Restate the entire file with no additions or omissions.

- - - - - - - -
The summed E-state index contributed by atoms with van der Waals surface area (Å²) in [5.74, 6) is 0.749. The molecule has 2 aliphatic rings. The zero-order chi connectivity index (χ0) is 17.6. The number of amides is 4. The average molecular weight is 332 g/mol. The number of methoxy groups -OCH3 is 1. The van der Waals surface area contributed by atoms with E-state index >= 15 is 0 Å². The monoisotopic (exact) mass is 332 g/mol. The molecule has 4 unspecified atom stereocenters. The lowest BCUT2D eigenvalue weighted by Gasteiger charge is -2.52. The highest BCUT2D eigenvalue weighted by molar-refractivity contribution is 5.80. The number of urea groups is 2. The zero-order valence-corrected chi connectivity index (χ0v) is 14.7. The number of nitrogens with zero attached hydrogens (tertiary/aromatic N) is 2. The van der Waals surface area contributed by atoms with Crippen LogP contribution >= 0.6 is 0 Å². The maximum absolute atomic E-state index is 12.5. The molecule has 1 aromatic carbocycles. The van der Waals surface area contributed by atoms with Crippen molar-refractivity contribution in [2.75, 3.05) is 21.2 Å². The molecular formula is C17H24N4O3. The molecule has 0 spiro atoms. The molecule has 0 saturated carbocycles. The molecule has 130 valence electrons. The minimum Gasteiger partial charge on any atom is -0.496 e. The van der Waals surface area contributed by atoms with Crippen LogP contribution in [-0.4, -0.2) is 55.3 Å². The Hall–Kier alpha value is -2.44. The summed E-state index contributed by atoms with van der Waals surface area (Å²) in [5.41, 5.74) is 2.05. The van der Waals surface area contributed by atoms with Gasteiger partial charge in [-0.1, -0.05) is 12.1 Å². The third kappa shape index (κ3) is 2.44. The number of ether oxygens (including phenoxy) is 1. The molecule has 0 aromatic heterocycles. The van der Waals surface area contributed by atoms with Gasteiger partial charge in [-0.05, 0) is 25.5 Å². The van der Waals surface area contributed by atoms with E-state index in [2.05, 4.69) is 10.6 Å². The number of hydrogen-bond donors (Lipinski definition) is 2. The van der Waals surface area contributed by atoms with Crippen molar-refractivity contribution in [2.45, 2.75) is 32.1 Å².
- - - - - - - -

The summed E-state index contributed by atoms with van der Waals surface area (Å²) in [5.74, 6) is 0.749. The molecule has 2 aliphatic rings. The zero-order chi connectivity index (χ0) is 17.6. The number of amides is 4. The average molecular weight is 332 g/mol. The number of methoxy groups -OCH3 is 1. The van der Waals surface area contributed by atoms with E-state index >= 15 is 0 Å². The monoisotopic (exact) mass is 332 g/mol. The molecule has 4 unspecified atom stereocenters. The lowest BCUT2D eigenvalue weighted by Gasteiger charge is -2.52. The highest BCUT2D eigenvalue weighted by molar-refractivity contribution is 5.80. The number of urea groups is 2. The zero-order valence-corrected chi connectivity index (χ0v) is 14.7. The number of nitrogens with zero attached hydrogens (tertiary/aromatic N) is 2. The van der Waals surface area contributed by atoms with Crippen LogP contribution >= 0.6 is 0 Å². The maximum absolute atomic E-state index is 12.5. The molecule has 1 aromatic carbocycles. The van der Waals surface area contributed by atoms with Crippen molar-refractivity contribution in [2.75, 3.05) is 21.2 Å². The molecular formula is C17H24N4O3. The molecule has 0 spiro atoms. The molecule has 0 saturated carbocycles. The molecule has 130 valence electrons. The minimum Gasteiger partial charge on any atom is -0.496 e. The van der Waals surface area contributed by atoms with Crippen LogP contribution in [-0.4, -0.2) is 55.3 Å². The Hall–Kier alpha value is -2.44. The summed E-state index contributed by atoms with van der Waals surface area (Å²) in [5.41, 5.74) is 2.05. The van der Waals surface area contributed by atoms with Gasteiger partial charge in [-0.1, -0.05) is 12.1 Å². The third kappa shape index (κ3) is 2.44. The number of ether oxygens (including phenoxy) is 1. The molecule has 0 aromatic heterocycles. The van der Waals surface area contributed by atoms with Gasteiger partial charge in [-0.05, 0) is 25.5 Å². The van der Waals surface area contributed by atoms with E-state index in [2.05, 4.69) is 10.6 Å². The number of hydrogen-bond donors (Lipinski definition) is 2. The van der Waals surface area contributed by atoms with Crippen molar-refractivity contribution in [2.45, 2.75) is 32.1 Å².